ISLAMABAD: The large-scale manufacturing (LSM) output decreased by 5.9pc in the first five months (July-Nov) of the current fiscal year (FY20) compared to the same period of the previous fiscal.
According to data released by the Pakistan Bureau of Statistics (PBS) on Friday, LSM contraction in November was recorded at 3.78pc as compared to October 2019, and 4.61pc when compared with November 2018.
Economists say constant increase in the cost of energy, raw material and working capital due to the doubling of interest rate (13.25pc) affected the production costs as well as the profits of firms.
During the period under review, LSM production increased in non-metallic mineral products and fertilizers, while it significantly decreased in food, beverages & tobacco, coke & petroleum products, pharmaceuticals, automobiles, iron & steel products and electronics.
Data collected by the Oil Companies Advisory Committee (OCAC) showed that 11 types of industries registered 0.80pc negative growth on average during the July-November FY20 period.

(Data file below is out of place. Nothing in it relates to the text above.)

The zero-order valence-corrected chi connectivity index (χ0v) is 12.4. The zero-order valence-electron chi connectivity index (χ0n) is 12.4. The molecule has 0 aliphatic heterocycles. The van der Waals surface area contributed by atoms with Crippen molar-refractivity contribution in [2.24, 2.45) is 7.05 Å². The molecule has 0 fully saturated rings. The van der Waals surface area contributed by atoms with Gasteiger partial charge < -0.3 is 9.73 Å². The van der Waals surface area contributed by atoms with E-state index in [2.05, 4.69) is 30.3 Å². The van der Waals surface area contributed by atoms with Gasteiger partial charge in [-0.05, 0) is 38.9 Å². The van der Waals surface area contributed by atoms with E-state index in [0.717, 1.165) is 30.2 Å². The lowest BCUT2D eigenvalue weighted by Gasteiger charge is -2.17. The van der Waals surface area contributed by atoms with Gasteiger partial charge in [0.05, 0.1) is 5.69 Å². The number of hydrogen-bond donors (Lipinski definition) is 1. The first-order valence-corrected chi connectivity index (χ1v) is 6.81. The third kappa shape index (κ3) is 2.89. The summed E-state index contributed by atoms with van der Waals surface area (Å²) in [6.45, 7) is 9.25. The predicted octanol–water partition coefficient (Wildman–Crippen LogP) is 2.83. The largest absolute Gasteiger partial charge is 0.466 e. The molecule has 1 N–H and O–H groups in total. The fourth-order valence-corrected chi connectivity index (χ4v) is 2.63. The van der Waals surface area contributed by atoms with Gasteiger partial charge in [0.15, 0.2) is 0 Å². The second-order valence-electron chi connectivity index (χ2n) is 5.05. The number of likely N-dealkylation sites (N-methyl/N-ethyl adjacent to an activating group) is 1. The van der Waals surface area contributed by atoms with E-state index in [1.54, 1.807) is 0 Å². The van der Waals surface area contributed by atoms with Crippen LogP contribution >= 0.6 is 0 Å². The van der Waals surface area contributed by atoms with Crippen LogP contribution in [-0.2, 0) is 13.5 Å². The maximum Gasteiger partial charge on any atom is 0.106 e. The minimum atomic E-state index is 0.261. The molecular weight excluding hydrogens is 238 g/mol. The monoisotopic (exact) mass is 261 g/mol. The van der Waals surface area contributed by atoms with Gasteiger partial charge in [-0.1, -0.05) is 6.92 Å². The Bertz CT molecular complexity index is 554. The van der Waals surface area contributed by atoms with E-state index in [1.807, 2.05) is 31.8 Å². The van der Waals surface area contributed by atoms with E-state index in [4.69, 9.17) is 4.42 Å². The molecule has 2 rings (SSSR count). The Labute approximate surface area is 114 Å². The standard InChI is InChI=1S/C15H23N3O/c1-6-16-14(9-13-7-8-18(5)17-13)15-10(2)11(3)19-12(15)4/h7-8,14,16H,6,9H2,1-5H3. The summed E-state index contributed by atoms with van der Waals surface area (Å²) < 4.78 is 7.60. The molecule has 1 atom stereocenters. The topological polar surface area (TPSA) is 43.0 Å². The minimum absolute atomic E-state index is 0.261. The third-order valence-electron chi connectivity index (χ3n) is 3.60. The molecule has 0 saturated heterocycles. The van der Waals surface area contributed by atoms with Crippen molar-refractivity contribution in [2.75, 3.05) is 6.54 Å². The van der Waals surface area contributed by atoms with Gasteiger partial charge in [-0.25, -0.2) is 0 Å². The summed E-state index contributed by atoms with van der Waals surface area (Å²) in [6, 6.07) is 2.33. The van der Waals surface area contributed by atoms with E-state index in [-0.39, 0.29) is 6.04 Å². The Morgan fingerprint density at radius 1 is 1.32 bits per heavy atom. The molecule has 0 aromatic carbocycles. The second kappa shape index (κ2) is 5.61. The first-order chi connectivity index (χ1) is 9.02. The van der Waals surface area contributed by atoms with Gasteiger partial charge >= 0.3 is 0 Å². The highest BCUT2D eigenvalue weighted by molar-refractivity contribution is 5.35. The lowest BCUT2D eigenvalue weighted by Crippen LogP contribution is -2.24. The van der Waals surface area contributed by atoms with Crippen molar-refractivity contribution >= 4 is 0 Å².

The Ministry of Industries & Production, which monitors 15 industries, reported a 3.63pc decline while provincial bureaus reported 1.49pc contraction in 11 industries during the first five months of FY20.
Sectors that posted growth on an annual basis included textile (+0.48pc), fertiliser (+8.04pc), non-metallic mineral (+1.91pc), leather products (+7.7pc), engineering (8.3pc), rubber (1.6pc) and wood 60pc.
On the other hand, industries that were producing eight major types of goods recorded a dip in their manufacturing during the period under review. The production of food, beverages and tobacco went down 6.57pc, coke and petroleum products by 12.19pc, pharmaceuticals 8.38pc, chemicals 5.46pc, automobiles 37.7pc, iron and steel products 13.82pc and electronics 16.22pc.
According to industry sources, local investors were concerned over the government’s inaction towards the facilitation of industries that are barely surviving. They believed that the government’s measures to curb imports were in fact “encouraging the practices of under-invoicing and smuggling”.
“In the local industries, sales are slowing down due to lack of demand. But the industries are still forced to increase rates due to cost-push inflation,” a source familiar with this matter said. “The central bank is stubbornly keeping the interest rates high to attract ‘hot money’ while the local businessmen cannot afford to operate on such high mark-up loans.”